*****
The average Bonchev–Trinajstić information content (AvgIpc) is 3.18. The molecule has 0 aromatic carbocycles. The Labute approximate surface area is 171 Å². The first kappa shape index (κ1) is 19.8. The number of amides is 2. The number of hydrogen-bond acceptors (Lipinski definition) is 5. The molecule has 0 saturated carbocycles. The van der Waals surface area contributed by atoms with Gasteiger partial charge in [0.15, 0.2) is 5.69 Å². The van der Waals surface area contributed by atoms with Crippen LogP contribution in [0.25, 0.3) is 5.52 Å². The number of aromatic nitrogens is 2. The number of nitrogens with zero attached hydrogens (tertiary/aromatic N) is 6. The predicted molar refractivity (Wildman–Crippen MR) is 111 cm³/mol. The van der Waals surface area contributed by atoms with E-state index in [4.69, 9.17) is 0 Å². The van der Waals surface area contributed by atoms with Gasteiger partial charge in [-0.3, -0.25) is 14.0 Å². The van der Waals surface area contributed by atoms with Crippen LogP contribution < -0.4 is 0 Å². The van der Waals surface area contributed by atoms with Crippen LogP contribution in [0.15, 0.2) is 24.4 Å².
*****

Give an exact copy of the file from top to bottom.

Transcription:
The average Bonchev–Trinajstić information content (AvgIpc) is 3.18. The molecule has 0 aromatic carbocycles. The Labute approximate surface area is 171 Å². The first kappa shape index (κ1) is 19.8. The number of amides is 2. The number of hydrogen-bond acceptors (Lipinski definition) is 5. The molecule has 0 saturated carbocycles. The van der Waals surface area contributed by atoms with Gasteiger partial charge in [0.15, 0.2) is 5.69 Å². The van der Waals surface area contributed by atoms with Crippen LogP contribution in [0.25, 0.3) is 5.52 Å². The number of aromatic nitrogens is 2. The number of nitrogens with zero attached hydrogens (tertiary/aromatic N) is 6. The predicted molar refractivity (Wildman–Crippen MR) is 111 cm³/mol. The van der Waals surface area contributed by atoms with E-state index in [4.69, 9.17) is 0 Å². The van der Waals surface area contributed by atoms with Gasteiger partial charge in [-0.3, -0.25) is 14.0 Å². The van der Waals surface area contributed by atoms with Crippen LogP contribution < -0.4 is 0 Å². The van der Waals surface area contributed by atoms with Crippen LogP contribution in [0.15, 0.2) is 24.4 Å².